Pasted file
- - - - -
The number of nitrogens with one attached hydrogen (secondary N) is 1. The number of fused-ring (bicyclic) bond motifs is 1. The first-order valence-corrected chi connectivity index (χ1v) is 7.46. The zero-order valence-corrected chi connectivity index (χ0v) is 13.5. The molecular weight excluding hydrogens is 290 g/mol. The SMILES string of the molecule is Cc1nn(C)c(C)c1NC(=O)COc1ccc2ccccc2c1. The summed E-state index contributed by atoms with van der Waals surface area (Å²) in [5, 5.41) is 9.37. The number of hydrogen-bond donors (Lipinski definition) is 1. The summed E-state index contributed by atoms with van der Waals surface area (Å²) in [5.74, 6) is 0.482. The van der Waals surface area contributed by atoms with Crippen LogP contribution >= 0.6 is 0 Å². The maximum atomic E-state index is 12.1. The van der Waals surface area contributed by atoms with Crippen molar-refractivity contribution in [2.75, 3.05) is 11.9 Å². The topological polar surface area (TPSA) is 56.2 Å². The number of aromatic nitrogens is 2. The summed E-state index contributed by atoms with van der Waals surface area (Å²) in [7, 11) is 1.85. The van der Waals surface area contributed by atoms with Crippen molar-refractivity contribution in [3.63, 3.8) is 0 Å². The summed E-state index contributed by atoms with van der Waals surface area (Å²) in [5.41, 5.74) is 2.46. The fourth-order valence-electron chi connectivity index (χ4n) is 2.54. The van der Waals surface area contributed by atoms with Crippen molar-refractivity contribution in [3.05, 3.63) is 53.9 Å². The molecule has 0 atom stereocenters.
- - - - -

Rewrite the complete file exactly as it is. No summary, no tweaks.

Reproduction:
The number of nitrogens with one attached hydrogen (secondary N) is 1. The number of fused-ring (bicyclic) bond motifs is 1. The first-order valence-corrected chi connectivity index (χ1v) is 7.46. The zero-order valence-corrected chi connectivity index (χ0v) is 13.5. The molecular weight excluding hydrogens is 290 g/mol. The SMILES string of the molecule is Cc1nn(C)c(C)c1NC(=O)COc1ccc2ccccc2c1. The summed E-state index contributed by atoms with van der Waals surface area (Å²) in [5, 5.41) is 9.37. The number of hydrogen-bond donors (Lipinski definition) is 1. The summed E-state index contributed by atoms with van der Waals surface area (Å²) in [5.74, 6) is 0.482. The van der Waals surface area contributed by atoms with Crippen LogP contribution >= 0.6 is 0 Å². The maximum atomic E-state index is 12.1. The van der Waals surface area contributed by atoms with Crippen molar-refractivity contribution in [2.75, 3.05) is 11.9 Å². The topological polar surface area (TPSA) is 56.2 Å². The number of aromatic nitrogens is 2. The summed E-state index contributed by atoms with van der Waals surface area (Å²) in [7, 11) is 1.85. The van der Waals surface area contributed by atoms with Crippen molar-refractivity contribution in [3.63, 3.8) is 0 Å². The summed E-state index contributed by atoms with van der Waals surface area (Å²) in [5.41, 5.74) is 2.46. The fourth-order valence-electron chi connectivity index (χ4n) is 2.54. The van der Waals surface area contributed by atoms with Crippen molar-refractivity contribution in [3.05, 3.63) is 53.9 Å². The molecule has 0 atom stereocenters.